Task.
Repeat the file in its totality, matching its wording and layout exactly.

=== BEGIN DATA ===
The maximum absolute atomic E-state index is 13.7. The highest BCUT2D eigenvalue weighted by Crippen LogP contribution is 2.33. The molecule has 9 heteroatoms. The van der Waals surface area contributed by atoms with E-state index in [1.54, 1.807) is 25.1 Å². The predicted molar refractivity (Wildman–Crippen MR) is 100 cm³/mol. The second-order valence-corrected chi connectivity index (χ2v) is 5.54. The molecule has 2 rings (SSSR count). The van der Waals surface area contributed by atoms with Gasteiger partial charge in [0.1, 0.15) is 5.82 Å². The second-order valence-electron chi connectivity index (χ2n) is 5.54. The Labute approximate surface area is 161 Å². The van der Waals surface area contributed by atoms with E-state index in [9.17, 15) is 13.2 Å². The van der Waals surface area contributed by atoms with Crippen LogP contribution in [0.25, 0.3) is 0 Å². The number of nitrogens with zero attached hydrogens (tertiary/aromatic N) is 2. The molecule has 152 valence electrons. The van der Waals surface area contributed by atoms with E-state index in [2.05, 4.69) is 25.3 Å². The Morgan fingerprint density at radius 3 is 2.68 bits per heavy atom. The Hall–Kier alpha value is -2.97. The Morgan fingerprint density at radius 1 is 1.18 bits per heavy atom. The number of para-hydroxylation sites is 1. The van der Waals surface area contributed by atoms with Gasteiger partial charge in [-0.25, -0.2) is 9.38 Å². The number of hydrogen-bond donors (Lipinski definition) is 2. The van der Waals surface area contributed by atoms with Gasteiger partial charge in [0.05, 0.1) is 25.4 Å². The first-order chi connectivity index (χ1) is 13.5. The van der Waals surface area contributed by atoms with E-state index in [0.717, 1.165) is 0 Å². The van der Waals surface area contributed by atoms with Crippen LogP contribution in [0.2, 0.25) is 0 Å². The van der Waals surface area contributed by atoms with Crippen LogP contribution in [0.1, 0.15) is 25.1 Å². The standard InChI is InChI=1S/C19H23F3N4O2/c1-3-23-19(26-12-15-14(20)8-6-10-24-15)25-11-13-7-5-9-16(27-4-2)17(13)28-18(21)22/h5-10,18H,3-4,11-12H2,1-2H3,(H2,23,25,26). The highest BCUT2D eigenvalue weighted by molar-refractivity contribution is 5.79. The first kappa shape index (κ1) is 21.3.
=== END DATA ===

The maximum absolute atomic E-state index is 13.7. The highest BCUT2D eigenvalue weighted by Crippen LogP contribution is 2.33. The molecule has 9 heteroatoms. The van der Waals surface area contributed by atoms with E-state index in [1.54, 1.807) is 25.1 Å². The predicted molar refractivity (Wildman–Crippen MR) is 100 cm³/mol. The second-order valence-corrected chi connectivity index (χ2v) is 5.54. The molecule has 2 rings (SSSR count). The van der Waals surface area contributed by atoms with Gasteiger partial charge in [0.1, 0.15) is 5.82 Å². The second-order valence-electron chi connectivity index (χ2n) is 5.54. The Labute approximate surface area is 161 Å². The van der Waals surface area contributed by atoms with E-state index in [9.17, 15) is 13.2 Å². The van der Waals surface area contributed by atoms with Crippen LogP contribution in [0.25, 0.3) is 0 Å². The number of nitrogens with zero attached hydrogens (tertiary/aromatic N) is 2. The molecule has 152 valence electrons. The van der Waals surface area contributed by atoms with E-state index in [2.05, 4.69) is 25.3 Å². The Morgan fingerprint density at radius 3 is 2.68 bits per heavy atom. The Hall–Kier alpha value is -2.97. The Morgan fingerprint density at radius 1 is 1.18 bits per heavy atom. The number of para-hydroxylation sites is 1. The van der Waals surface area contributed by atoms with Gasteiger partial charge in [-0.25, -0.2) is 9.38 Å². The number of hydrogen-bond donors (Lipinski definition) is 2. The van der Waals surface area contributed by atoms with Gasteiger partial charge in [0.05, 0.1) is 25.4 Å². The first-order chi connectivity index (χ1) is 13.5. The van der Waals surface area contributed by atoms with E-state index in [0.717, 1.165) is 0 Å². The van der Waals surface area contributed by atoms with Crippen LogP contribution in [0.2, 0.25) is 0 Å². The van der Waals surface area contributed by atoms with Crippen LogP contribution in [0.1, 0.15) is 25.1 Å². The standard InChI is InChI=1S/C19H23F3N4O2/c1-3-23-19(26-12-15-14(20)8-6-10-24-15)25-11-13-7-5-9-16(27-4-2)17(13)28-18(21)22/h5-10,18H,3-4,11-12H2,1-2H3,(H2,23,25,26). The highest BCUT2D eigenvalue weighted by molar-refractivity contribution is 5.79. The first kappa shape index (κ1) is 21.3.